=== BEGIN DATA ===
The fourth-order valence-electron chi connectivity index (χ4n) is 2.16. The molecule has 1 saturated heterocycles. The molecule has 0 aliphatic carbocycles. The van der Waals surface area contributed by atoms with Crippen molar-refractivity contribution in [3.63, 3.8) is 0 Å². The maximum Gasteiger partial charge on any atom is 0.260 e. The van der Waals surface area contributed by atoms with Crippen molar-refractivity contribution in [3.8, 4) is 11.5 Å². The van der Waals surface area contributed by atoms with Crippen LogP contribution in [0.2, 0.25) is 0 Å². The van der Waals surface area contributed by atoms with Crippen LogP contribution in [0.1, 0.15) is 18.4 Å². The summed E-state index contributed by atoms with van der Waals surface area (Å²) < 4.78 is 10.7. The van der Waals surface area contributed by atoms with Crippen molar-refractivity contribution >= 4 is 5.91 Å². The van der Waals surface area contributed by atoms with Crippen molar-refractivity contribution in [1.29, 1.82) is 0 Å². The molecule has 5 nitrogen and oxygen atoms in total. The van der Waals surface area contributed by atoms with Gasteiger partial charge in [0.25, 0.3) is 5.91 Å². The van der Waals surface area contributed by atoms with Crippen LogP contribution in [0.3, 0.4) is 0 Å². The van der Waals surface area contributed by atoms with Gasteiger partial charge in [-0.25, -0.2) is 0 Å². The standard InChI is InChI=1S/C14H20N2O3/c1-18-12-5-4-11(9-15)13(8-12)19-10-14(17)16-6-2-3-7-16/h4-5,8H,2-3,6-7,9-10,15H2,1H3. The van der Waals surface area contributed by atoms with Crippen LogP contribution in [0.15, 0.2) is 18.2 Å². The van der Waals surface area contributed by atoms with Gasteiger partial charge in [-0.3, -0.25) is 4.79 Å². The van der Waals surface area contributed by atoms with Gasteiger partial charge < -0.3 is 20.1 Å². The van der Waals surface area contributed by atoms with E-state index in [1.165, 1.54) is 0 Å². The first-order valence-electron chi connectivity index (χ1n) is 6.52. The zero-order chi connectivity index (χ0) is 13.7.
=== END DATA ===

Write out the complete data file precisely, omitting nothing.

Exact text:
The fourth-order valence-electron chi connectivity index (χ4n) is 2.16. The molecule has 1 saturated heterocycles. The molecule has 0 aliphatic carbocycles. The van der Waals surface area contributed by atoms with Crippen molar-refractivity contribution in [3.63, 3.8) is 0 Å². The maximum Gasteiger partial charge on any atom is 0.260 e. The van der Waals surface area contributed by atoms with Crippen molar-refractivity contribution in [3.8, 4) is 11.5 Å². The van der Waals surface area contributed by atoms with Crippen LogP contribution in [0.2, 0.25) is 0 Å². The van der Waals surface area contributed by atoms with Crippen LogP contribution in [0.1, 0.15) is 18.4 Å². The summed E-state index contributed by atoms with van der Waals surface area (Å²) < 4.78 is 10.7. The van der Waals surface area contributed by atoms with Crippen molar-refractivity contribution >= 4 is 5.91 Å². The van der Waals surface area contributed by atoms with Crippen molar-refractivity contribution in [1.29, 1.82) is 0 Å². The molecule has 5 nitrogen and oxygen atoms in total. The van der Waals surface area contributed by atoms with Gasteiger partial charge in [0.25, 0.3) is 5.91 Å². The van der Waals surface area contributed by atoms with Crippen LogP contribution in [0.3, 0.4) is 0 Å². The van der Waals surface area contributed by atoms with Gasteiger partial charge in [-0.25, -0.2) is 0 Å². The standard InChI is InChI=1S/C14H20N2O3/c1-18-12-5-4-11(9-15)13(8-12)19-10-14(17)16-6-2-3-7-16/h4-5,8H,2-3,6-7,9-10,15H2,1H3. The van der Waals surface area contributed by atoms with Crippen LogP contribution in [0.15, 0.2) is 18.2 Å². The van der Waals surface area contributed by atoms with Gasteiger partial charge in [-0.3, -0.25) is 4.79 Å². The van der Waals surface area contributed by atoms with Gasteiger partial charge < -0.3 is 20.1 Å². The van der Waals surface area contributed by atoms with E-state index in [1.165, 1.54) is 0 Å². The first-order valence-electron chi connectivity index (χ1n) is 6.52. The zero-order chi connectivity index (χ0) is 13.7.